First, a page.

Thursday, July 27, 2017
I have done all things well. . . except humility. . .
So what is my point? There is something to be said for those whose devotion and piety required them to kneel, for example, for the sake of the Lord and as an outward sign of the inward faith, even though it cost them pain and was very difficult. We live in an age when it is far more likely we would reason ourselves out of such pain and difficulty. For we just know the Lord would not want us to be uncomfortable. And therein lies the problem. Our comfort (perhaps we should translate that into our preference) becomes the important thing. Now, to be sure, no one would hold kneeling up to a ritual requirement. Not me. No one, and let me make it clear before you start commenting, this is not about requiring a certain bodily posture in order to receive Holy Communion. Indeed, standing for the Sacrament is the customary posture of the Eastern Church, after all. But kneeling carries with it a particular character of humility that has kept it consistently among the most sacred practices of Western Christianity (regardless of the denomination). I feel for those who find it difficult and painful to kneel but I am constantly impressed by their willingness to endure that pain and to go through the difficulty in order to be practice their piety consistent not only with others and the past but their own history prior to onset of age, frailty, or illness.
We live at a time when our comfort and our personal preferences seem to dictate nearly everything. From the church where we go (which we chose after trying on several to find a good fit) to the "style of worship" (from casual to formal, contemporary to traditional) to the individual actions of that piety (kneeling among them). I have had people tell me over and over again that they do not kneel or cross themselves or fold their hands or bow or anyone of a hundred other things because that is just not me. Lord knows, He would not want us to do anything that was not comfortable or authentic to who we were or are! Or would He? That is the dominion of personal preference. It individualizes everything -- including those things that foster a sense of community! It would seem to me that the value in some of these rituals is precisely that they are not natural or easy or comfortable. The posture of confession (both in mind/heart and body) should not be casual or comfortable or easy. Neither should the posture of our reception of the Lord's body and blood be dictated by or defined in any way by personal preference.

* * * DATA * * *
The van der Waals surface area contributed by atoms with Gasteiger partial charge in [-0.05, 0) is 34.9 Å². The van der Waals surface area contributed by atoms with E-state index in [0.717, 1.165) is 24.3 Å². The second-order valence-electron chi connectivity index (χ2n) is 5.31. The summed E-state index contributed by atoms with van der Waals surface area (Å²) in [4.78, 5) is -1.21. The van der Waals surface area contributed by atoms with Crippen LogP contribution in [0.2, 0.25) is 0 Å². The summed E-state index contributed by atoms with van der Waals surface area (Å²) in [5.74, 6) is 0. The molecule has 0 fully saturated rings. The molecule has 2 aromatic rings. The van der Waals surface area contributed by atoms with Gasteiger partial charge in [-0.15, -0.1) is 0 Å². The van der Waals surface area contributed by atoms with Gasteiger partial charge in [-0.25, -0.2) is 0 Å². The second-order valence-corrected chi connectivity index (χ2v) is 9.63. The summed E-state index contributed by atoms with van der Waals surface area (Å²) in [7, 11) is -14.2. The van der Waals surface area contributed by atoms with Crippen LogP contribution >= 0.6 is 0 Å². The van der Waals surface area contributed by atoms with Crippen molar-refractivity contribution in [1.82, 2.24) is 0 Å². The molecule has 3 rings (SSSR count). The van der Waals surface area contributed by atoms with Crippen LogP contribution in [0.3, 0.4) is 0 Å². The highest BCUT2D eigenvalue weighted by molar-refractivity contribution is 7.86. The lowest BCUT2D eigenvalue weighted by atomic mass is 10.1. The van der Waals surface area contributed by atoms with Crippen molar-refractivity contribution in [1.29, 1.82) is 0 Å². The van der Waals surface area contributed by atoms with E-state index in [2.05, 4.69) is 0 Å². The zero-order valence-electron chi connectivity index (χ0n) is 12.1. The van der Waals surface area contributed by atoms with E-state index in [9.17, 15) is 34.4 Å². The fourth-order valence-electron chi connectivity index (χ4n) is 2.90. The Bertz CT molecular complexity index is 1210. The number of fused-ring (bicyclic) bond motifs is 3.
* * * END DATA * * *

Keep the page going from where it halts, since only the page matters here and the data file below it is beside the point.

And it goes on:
Any pastor hears this all the time. I don't like the taste of wine. I am trying out a gluten free diet. I prefer red or white or amber or non-alcoholic wine. I don't like to kneel. I prefer to stand. I receive in the pew. I don't sing. I like a different genre of music. I prefer spoken liturgy. I think... I feel... I believe... How wonderful that you are so in touch with your wants/needs/desire/opinions! How wonderful it is that you are assertive enough to express them to your pastor so freely! Since you have obviously mastered this aspect so well, why not try humility next!